Promoters and constructors alike have vowed that another protest against the building of the Buddh International Circuit due to host the inaugural Indian Grand Prix later this year will not cause problems on an already tight timescale.
The venue has been hit by numerous delays since building work got underway last year, but organisers are determined that there will be no repeat of the farce that surrounded the first-ever Korean GP, where the circuit was still being completed even as F1 teams prepared to take to the track. India failed to cover itself in glory ahead of last year's Commonwealth Games, but the infrastructure at the Buddh International site in Greater Noida is in the hands of privateer firm Jaypee, rather than government-appointed contractors, and the company insists that the latest dispute, involving farmers forced to give up land in the surrounding area, will not have a major impact.
The focus of the protest comes from those landowners bordering the Yamuna Expressway being constructed to expedite the ingress and egress of fans and personnel at the new circuit. According to the Times of India
newspaper, the farmers intend to stall both projects if their demands for greater compensation are not met, despite agreements having been signed at the start of construction.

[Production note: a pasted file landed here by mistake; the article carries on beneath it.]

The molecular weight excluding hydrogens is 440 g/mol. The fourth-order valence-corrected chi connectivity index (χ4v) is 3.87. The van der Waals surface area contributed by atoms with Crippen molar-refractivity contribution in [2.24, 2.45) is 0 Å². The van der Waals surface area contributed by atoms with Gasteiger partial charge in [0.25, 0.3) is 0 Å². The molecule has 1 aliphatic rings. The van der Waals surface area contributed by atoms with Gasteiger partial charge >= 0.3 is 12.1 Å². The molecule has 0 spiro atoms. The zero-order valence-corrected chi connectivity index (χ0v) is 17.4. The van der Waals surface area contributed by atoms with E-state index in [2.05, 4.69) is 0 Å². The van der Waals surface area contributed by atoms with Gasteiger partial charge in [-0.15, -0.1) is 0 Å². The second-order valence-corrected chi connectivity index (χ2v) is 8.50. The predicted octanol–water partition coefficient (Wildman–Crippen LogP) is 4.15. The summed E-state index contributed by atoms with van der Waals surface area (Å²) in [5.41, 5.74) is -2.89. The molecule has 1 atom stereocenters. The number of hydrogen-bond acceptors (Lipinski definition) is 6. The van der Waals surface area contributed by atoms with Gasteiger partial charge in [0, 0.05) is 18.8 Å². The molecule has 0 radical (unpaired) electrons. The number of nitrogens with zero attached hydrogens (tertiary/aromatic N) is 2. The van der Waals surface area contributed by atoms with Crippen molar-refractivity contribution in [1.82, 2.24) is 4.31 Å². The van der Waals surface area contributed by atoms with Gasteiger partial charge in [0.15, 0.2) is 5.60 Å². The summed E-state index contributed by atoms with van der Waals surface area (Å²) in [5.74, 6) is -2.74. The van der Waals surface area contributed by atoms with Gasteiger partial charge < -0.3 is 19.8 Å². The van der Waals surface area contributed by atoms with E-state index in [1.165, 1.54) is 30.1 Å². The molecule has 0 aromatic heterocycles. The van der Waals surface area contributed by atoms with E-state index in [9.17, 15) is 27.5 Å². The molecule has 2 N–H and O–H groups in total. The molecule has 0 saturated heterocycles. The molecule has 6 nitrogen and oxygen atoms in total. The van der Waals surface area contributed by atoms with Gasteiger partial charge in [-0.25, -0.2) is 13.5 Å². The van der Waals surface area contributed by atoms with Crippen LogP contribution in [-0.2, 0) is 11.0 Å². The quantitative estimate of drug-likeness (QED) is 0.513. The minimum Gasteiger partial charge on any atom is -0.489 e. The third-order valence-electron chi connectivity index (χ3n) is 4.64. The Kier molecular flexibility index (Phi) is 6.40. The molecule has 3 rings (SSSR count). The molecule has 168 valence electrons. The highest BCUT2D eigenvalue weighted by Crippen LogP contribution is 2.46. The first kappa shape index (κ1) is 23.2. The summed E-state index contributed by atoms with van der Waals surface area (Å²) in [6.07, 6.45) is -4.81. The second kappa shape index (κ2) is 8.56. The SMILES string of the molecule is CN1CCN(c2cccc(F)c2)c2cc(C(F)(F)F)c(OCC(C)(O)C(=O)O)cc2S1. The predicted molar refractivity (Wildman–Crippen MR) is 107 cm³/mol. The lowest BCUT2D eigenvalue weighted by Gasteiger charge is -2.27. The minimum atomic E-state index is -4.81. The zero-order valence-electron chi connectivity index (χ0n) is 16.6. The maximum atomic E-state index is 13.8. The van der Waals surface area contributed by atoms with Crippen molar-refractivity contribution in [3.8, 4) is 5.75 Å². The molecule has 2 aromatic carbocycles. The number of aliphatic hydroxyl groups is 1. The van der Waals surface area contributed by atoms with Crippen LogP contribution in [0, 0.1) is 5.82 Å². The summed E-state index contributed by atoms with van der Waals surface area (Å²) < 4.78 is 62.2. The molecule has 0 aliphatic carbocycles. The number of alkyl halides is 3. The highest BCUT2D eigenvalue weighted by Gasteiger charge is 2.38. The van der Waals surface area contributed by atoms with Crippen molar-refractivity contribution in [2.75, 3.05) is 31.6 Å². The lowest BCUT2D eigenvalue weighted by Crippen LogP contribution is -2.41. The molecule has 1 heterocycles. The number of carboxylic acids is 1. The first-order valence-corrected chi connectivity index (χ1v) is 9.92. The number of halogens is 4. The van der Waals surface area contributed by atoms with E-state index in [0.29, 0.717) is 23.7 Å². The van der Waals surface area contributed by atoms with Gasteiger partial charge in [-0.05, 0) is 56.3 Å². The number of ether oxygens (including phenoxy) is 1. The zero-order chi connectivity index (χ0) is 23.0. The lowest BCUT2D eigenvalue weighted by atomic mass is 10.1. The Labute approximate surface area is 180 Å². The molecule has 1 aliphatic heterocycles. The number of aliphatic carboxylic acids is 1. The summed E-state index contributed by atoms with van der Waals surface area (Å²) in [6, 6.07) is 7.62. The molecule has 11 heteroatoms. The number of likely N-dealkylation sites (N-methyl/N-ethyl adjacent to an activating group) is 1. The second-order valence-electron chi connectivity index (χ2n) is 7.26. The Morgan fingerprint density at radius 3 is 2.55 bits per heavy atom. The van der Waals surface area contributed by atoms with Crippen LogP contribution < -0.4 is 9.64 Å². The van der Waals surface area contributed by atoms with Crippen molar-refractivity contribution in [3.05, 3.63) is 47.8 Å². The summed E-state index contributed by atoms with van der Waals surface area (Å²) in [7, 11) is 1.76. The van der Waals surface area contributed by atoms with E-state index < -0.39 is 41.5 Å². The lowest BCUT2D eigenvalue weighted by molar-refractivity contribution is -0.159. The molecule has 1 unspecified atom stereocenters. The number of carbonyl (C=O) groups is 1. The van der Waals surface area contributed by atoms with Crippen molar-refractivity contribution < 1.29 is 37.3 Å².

"At this point of time, the compensation hike issue cannot be solved as it is not under the jurisdiction of the authority," YEIDA CEO Pandhari Yadav pointed out, confirming that the land was initially acquired with the mutual consent of farmers, "We have been regularly visiting the villages and all genuine demands of farmers have been accepted."
A spokesman for the Jaypee Group also confirmed that all land required for development of the circuit and its surrounding infrastructure had been acquired at mutually agreed rates of compensation, and insisted that the latest protest would not affect the construction process.
"At the end of the day, it is about the prestige of the country," the spokesman explained, "We did not even beef up the security around the project even during the Bhatta-Parsaul clash. The Yamuna Expressway Authority will soon find a solution to the dispute.
"A dedicated team is constructing the track, [and] a large labour force is working day and night so that there are no hindrances in its completion. There are around 6000 workers and over 250 engineers working round-the-clock to ensure early completion of the project."
The Indian GP has been beset by delays and rumours of delays since it was confirmed, with religious objections
and construction delays
among the problems reported, but influential Indian motorsport figures, such as Vicky Chandhok and Vijay Mallya insist that there is no problem with the programme.
"We are keeping a close tab on developments in the farmers' agitation. We will settle their grievances, but no person would be allowed to stop under-construction projects, including the F1 racing track." district magistrate Hirdesh Kumar stressed.